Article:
Using the ReIns package

Tom Reynkens



The ReIns package contains functions from the book “Reinsurance: Actuarial and Statistical Aspects” (2017) by Hansjörg Albrecher, Jan Beirlant and Jef Teugels.

It contains implementations of

This vignette describes how to use the most important functions of the package. We split this into several sections: datasets, graphical methods, estimators of the extreme value index, estimators of quantiles and return periods, censored data, global fits using splicing, risk measures, distributions and approximations of the distribution function.


Three datasets are available: Norwegian fire insurance data (norwegianfire), SOA group medical insurance data (soa) and Secura Re automobile reinsurance data (secura). These datasets were already discussed in Beirlant et al. (2004).

The illustrations will be done using the Norwegian Fire insurance dataset which contains fire insurance claims for a Norwegian insurance company for the period 1972 to 1992. The sizes of the fire insurance claims are expressed in 1000 NOK.



# Claim year
year <- norwegianfire$year + 1900

# Claim size
size <- norwegianfire$size

# Plot Norwegian fire insurance data per year
plot(year, size, xlab="Year", ylab="Size")

Graphical methods

QQ-plots and their derivative plots are an essential part of extreme value theory. We focus on four important types: the exponential QQ-plot, Pareto QQ-plot, log-normal QQ-plot and Weibull QQ-plot, see Section 4.1 in Albrecher et al. (2017).

Exponential QQ-plot

The exponential QQ-plot can be easily drawn using ExpQQ. Its derivative plot, also dubbed mean excess plot, is key in determining what type of distribution the data comes from. The mean excess values \(e_{k,n}\) are plotted using MeanExcess and one has the choice to plot them versus the order statistics \(X_{n-k,n}\) (k=FALSE) or versus the number of exceedances \(k\) (k=TRUE).

In this case we see that the mean excess plot is more or less linearly increasing as a function of \(X_{n-k,n}\) which indicates that the data may come from a Pareto distribution. The exponential QQ-plot is not linear at all but concave which reinforces the conclusion drawn from the mean excess plot.

# Exponential QQ-plot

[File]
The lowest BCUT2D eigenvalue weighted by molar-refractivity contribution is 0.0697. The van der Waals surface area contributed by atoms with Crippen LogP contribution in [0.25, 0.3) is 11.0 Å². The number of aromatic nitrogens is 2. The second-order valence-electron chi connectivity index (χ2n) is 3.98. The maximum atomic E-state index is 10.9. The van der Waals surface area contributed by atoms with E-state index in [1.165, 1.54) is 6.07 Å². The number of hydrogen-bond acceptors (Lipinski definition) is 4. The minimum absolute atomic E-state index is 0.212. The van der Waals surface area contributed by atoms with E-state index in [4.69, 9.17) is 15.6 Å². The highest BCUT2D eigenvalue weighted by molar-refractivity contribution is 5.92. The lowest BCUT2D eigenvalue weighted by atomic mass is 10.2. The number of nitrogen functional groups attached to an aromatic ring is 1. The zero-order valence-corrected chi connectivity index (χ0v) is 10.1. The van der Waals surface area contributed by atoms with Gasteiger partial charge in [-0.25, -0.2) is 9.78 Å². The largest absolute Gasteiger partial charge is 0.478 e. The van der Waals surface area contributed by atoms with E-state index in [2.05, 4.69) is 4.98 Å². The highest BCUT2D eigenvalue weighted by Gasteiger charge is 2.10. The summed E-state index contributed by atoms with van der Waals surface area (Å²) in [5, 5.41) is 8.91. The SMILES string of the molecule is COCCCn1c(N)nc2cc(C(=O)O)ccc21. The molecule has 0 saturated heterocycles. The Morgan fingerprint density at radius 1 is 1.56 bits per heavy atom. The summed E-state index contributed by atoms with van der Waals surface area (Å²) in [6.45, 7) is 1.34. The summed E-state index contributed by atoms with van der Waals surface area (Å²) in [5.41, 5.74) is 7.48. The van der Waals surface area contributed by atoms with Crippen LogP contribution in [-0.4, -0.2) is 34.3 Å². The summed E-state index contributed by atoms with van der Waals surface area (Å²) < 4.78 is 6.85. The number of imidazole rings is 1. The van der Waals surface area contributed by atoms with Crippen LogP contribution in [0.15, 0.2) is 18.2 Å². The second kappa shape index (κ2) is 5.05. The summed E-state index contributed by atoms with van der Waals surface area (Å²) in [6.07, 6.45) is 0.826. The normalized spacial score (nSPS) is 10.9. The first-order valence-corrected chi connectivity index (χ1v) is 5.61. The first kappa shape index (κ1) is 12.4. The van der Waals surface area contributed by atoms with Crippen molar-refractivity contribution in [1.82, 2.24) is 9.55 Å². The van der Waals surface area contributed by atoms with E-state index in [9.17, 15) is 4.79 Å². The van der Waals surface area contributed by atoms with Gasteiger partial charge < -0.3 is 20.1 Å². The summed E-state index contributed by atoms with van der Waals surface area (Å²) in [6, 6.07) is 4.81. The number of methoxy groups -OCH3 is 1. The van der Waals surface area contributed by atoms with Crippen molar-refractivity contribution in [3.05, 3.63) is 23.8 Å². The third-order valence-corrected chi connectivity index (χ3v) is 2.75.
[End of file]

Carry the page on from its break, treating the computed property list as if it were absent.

# Mean excess plot with X_{n-k,n}

# Mean excess plot with k
MeanExcess(size, k=TRUE)

Pareto QQ-plot

Taking the logarithm of Pareto distributed data gives exponentially distributed data, so the Pareto QQ-plot and the exponential QQ-plot are closely related. Using the commands ParetoQQ and ParetoQQ_der, the Pareto QQ-plot and its derivative plot can be drawn. Note that these derivatives are nothing more than the Hill estimates.

The Pareto QQ-plot is now linear which indicates that the Pareto distribution is suitable. The derivative plots can be used to estimate the tail index \(\gamma=1/\alpha\) of the Pareto distribution (cf. Hill estimator).

# Pareto QQ-plot

# Derivative plot with log X_{n-k,n}

# Derivative plot with k
ParetoQQ_der(size, k=TRUE)

Log-normal QQ-plot

One can also consider the log-normal QQ-plot (LognormalQQ) and its derivative plot (LognormalQQ_der). It is clear that a log-normal distribution is not suitable for this data.

# Log-normal QQ-plot

# Derivative plot with log X_{n-k,n}

# Derivative plot with k
LognormalQQ_der(size, k=TRUE)

Weibull QQ-plot

Finally, we look at the Weibull QQ-plot (WeibullQQ) and its derivative plot (WeibullQQ_der). The concave shape indicates that the Weibull distribution is not suitable for this data.

# Weibull QQ-plot

# Derivative plot with log X_{n-k,n}

# Derivative plot with k
WeibullQQ_der(size, k=TRUE)

Estimators of the EVI

More details on the estimators described in this section can be found in Section 4.2 in Albrecher et al. (2017).

Estimators of \(\gamma>0\)

The most famous estimator for the EVI \(\gamma\) is the Hill estimator which can be obtained by fitting the (strict) Pareto distribution to the relative excesses \(X/X_{n-k,n}\) using Maximum Likelihood Estimation (MLE). The typical Hill plot can be made using Hill.

The bias of the Hill estimator can be problematic, hence one can consider a bias-reduced estimator which uses a regression-type approach (Hill.2oQV). Another solution is to use the EPD estimator (EPD) which fits the extended Pareto distribution instead of the ordinary Pareto distribution to the relative excesses.